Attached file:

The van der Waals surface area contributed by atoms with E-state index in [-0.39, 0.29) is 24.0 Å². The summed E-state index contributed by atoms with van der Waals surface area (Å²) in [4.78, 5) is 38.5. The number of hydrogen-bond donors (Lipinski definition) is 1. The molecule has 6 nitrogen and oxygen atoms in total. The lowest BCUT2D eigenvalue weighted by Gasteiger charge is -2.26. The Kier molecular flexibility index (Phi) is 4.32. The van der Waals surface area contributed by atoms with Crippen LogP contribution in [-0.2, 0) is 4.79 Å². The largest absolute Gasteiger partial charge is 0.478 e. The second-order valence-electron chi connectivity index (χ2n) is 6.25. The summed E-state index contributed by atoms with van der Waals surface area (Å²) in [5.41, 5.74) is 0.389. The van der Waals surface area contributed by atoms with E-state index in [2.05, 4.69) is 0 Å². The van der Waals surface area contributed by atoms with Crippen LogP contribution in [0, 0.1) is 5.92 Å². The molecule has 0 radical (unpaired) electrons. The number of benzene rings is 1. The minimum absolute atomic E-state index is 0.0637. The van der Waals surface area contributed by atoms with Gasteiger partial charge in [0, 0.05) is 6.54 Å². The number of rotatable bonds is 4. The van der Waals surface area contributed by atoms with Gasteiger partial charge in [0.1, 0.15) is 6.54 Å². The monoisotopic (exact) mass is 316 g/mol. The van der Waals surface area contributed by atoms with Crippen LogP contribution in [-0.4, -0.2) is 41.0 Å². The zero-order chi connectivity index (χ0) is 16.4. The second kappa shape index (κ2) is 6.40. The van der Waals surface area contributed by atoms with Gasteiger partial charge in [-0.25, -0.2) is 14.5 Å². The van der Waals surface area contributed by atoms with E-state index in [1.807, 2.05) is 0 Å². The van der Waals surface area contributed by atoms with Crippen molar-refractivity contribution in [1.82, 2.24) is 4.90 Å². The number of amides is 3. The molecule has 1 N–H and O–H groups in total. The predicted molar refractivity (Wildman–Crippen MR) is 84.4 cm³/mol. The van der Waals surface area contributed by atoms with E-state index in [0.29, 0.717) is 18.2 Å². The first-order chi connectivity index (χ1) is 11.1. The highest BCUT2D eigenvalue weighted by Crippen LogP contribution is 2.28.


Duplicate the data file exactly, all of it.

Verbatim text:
The van der Waals surface area contributed by atoms with E-state index in [-0.39, 0.29) is 24.0 Å². The summed E-state index contributed by atoms with van der Waals surface area (Å²) in [4.78, 5) is 38.5. The number of hydrogen-bond donors (Lipinski definition) is 1. The molecule has 6 nitrogen and oxygen atoms in total. The lowest BCUT2D eigenvalue weighted by Gasteiger charge is -2.26. The Kier molecular flexibility index (Phi) is 4.32. The van der Waals surface area contributed by atoms with Crippen LogP contribution in [-0.2, 0) is 4.79 Å². The largest absolute Gasteiger partial charge is 0.478 e. The second-order valence-electron chi connectivity index (χ2n) is 6.25. The summed E-state index contributed by atoms with van der Waals surface area (Å²) in [5.41, 5.74) is 0.389. The van der Waals surface area contributed by atoms with E-state index in [2.05, 4.69) is 0 Å². The van der Waals surface area contributed by atoms with Crippen LogP contribution in [0, 0.1) is 5.92 Å². The molecule has 0 radical (unpaired) electrons. The number of benzene rings is 1. The minimum absolute atomic E-state index is 0.0637. The van der Waals surface area contributed by atoms with Gasteiger partial charge in [0, 0.05) is 6.54 Å². The number of rotatable bonds is 4. The van der Waals surface area contributed by atoms with Gasteiger partial charge in [0.1, 0.15) is 6.54 Å². The monoisotopic (exact) mass is 316 g/mol. The van der Waals surface area contributed by atoms with Crippen LogP contribution in [-0.4, -0.2) is 41.0 Å². The zero-order chi connectivity index (χ0) is 16.4. The second kappa shape index (κ2) is 6.40. The van der Waals surface area contributed by atoms with Gasteiger partial charge in [-0.25, -0.2) is 14.5 Å². The van der Waals surface area contributed by atoms with E-state index in [1.807, 2.05) is 0 Å². The van der Waals surface area contributed by atoms with Crippen molar-refractivity contribution in [1.82, 2.24) is 4.90 Å². The number of amides is 3. The molecule has 1 N–H and O–H groups in total. The predicted molar refractivity (Wildman–Crippen MR) is 84.4 cm³/mol. The van der Waals surface area contributed by atoms with E-state index in [0.29, 0.717) is 18.2 Å². The first-order chi connectivity index (χ1) is 11.1. The highest BCUT2D eigenvalue weighted by Crippen LogP contribution is 2.28.